The Bad Side of Withdrawal Symptoms

Alcohol withdrawal symptoms have a pretty obvious bad side: they can be rather uncomfortable. In fact, the symptoms can be so uncomfortable that the person trying to give up alcohol can be driven right back to drinking in order to alleviate the discomfort. It stands to reason that an inability to cope with the symptoms is the number one thing that prevents people from overcoming alcohol abuse.

The most common symptoms of alcohol withdrawal are:

  • excessive sweating
  • mild tremors – aka the 'shakes'
  • nausea, vomiting, headache
  • mild to severe insomnia
  • feelings of anxiety and nervousness
  • mild to severe cravings.

There is a rather serious condition related to alcohol withdrawal known as delirium tremens. We will address this condition in the next section. Suffice to say that the withdrawal symptoms listed above can be enough to make giving up drinking rather unpleasant. The good news is that medically supervised detox at a private rehab clinic may include prescription medications capable of making withdrawal symptoms easier to bear.

Withdrawal symptoms usually begin within 2 to 3 hours after having taken the last drink. Some people do not begin experiencing them for up to eight hours. They tend to peak somewhere around the 48-hour mark, and then gradually subside over 7 to 10 days. In rare cases, some of the symptoms can persist for several weeks.

The Ugly Side of Alcohol Withdrawal Symptoms

When the withdrawal symptoms listed above are mild, management of those symptoms until they subside is the goal during detox. However, severe withdrawal symptoms can lead to delirium tremens. Delirium tremens is a serious condition caused by the body overreacting to the withdrawal process. It can result in serious injury and even death. This is the ugly side of alcohol withdrawal.

Delirium tremens is known to cause auditory, visual and tactile hallucinations that can lead a person to do very dangerous things. It can cause seizures that may result in serious trauma should a person fall as a result. Lastly, delirium tremens can cause a spike in heart rate and blood pressure that can lead to fatal cardiac arrest.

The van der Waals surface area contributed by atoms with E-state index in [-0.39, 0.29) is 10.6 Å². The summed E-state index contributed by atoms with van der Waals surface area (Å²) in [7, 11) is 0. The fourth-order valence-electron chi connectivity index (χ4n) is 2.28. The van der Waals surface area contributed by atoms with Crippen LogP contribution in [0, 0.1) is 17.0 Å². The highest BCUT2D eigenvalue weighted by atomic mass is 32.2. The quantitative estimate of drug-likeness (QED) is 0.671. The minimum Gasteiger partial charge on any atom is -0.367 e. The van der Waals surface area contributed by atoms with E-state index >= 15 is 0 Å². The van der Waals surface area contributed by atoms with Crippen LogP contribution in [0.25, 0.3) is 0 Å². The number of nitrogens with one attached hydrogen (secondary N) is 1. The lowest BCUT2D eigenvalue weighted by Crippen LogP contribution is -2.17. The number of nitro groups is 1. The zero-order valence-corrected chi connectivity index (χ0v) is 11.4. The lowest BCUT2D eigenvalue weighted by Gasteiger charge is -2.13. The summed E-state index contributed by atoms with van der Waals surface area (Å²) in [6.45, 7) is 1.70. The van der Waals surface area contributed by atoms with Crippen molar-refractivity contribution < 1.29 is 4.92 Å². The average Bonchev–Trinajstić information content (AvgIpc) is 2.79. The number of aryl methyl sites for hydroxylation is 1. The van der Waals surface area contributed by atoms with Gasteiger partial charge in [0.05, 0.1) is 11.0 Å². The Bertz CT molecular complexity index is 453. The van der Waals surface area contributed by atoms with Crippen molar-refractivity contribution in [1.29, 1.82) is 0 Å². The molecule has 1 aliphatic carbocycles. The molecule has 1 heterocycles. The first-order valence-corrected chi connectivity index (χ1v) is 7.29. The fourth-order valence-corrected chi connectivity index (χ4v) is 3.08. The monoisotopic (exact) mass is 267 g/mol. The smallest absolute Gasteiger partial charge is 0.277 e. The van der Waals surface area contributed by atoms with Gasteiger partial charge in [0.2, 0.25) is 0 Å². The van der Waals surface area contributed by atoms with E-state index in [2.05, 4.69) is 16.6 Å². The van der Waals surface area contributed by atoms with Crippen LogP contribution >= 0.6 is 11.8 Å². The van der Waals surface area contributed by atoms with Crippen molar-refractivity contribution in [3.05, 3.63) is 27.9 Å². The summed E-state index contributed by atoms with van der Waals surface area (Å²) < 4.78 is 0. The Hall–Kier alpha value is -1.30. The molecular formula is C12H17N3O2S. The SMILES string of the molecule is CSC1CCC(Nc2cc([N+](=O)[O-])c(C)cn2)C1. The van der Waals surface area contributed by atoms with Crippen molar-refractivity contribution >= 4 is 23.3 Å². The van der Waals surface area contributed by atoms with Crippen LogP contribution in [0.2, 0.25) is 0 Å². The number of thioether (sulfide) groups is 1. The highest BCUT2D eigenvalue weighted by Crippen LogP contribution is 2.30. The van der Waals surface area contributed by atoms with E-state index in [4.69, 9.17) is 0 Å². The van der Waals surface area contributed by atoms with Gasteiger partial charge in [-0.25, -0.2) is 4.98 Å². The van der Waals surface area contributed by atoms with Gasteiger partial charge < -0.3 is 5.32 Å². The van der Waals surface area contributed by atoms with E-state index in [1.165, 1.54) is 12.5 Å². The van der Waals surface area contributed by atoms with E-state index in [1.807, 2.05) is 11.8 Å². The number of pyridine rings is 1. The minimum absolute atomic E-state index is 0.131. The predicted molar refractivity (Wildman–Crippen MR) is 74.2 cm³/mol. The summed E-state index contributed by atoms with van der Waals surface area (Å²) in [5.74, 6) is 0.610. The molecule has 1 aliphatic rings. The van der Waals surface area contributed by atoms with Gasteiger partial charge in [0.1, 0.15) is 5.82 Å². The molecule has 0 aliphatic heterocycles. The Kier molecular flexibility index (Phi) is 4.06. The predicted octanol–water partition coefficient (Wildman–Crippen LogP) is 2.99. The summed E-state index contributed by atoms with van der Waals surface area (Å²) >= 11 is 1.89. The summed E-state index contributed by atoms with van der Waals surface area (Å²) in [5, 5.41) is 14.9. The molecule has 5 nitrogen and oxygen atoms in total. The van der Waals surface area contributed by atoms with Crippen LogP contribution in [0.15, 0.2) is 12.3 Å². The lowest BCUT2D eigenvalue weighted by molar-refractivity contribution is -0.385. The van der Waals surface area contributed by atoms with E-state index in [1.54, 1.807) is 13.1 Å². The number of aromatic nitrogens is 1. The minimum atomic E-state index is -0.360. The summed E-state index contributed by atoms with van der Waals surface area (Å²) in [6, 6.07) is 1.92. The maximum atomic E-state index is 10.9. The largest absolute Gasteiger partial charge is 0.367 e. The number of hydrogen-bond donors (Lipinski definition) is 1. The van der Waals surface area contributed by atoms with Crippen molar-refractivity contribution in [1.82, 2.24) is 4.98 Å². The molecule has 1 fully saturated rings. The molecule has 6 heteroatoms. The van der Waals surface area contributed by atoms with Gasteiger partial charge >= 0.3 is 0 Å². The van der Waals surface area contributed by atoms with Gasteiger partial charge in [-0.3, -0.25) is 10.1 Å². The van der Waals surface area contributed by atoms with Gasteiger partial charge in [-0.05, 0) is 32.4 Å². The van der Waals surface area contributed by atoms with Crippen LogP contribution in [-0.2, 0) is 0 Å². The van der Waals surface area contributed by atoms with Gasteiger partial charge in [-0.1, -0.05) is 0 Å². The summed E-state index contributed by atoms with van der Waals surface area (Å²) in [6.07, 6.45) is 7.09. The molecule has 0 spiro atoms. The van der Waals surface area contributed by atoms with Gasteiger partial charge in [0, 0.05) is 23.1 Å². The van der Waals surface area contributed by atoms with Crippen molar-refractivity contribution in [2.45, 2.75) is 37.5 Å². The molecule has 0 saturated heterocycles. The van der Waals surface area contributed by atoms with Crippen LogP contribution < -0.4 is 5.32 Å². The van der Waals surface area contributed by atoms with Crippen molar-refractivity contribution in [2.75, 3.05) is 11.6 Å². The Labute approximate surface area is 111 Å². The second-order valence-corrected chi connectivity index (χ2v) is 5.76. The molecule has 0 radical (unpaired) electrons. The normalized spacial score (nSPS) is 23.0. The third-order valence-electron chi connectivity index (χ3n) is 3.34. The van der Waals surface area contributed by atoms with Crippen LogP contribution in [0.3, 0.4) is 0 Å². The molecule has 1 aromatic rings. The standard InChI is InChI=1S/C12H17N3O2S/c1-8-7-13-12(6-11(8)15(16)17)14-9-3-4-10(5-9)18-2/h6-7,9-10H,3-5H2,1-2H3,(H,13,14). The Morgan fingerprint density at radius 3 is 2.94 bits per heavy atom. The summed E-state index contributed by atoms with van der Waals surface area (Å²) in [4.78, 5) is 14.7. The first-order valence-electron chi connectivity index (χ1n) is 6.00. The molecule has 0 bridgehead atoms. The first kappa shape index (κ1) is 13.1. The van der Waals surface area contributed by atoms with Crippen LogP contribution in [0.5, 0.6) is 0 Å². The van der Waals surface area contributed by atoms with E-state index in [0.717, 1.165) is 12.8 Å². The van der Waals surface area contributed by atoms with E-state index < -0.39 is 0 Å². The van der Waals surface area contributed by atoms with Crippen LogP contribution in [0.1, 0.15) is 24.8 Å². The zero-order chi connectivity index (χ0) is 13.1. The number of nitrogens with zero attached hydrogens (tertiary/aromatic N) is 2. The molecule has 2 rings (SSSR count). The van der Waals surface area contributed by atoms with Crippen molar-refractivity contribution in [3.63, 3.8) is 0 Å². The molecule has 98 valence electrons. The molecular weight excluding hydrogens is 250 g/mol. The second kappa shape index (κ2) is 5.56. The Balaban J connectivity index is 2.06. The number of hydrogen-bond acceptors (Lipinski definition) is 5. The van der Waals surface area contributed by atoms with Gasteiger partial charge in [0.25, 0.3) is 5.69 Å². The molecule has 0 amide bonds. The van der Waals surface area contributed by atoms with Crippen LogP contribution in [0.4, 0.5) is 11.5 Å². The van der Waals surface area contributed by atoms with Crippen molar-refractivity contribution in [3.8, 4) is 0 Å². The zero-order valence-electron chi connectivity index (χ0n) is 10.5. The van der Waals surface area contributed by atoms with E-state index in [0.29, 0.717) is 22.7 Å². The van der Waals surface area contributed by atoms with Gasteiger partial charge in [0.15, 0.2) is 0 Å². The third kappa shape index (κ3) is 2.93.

As you can see, delirium tremens is not something to take lightly. You need to know that roughly 5% of all alcoholics undergoing detox will develop this condition. Of them, approximately 30% will either die or suffer serious injuries. This is why we constantly say that detox is a medical emergency that should not be undertaken without the medical supervision of a trained doctor or nurse.

Going on to Complete Recovery

Alcohol withdrawal symptoms have their good, bad, and ugly sides. Allow us to leave you with something good that we did not mention previously: if you make it through the withdrawal symptoms to complete detox, you will be well on your way to complete recovery. You will discover that the relatively short duration of withdrawal symptoms was nothing compared to the pleasure you will experience in your new life without alcohol.

If you would like more information about alcohol withdrawal and detox, our counsellors are standing by to speak with you. As an independent referral service, our primary goal is to help those suffering from alcohol problems find the relief they need. That starts with helping them understand the severity of their alcohol problems so that they can choose a treatment option. We want to provide you with that same kind of assistance.

Please note that all of our services are free and confidential. We work with alcohol rehab clinics across the country to provide rehab services to those in need.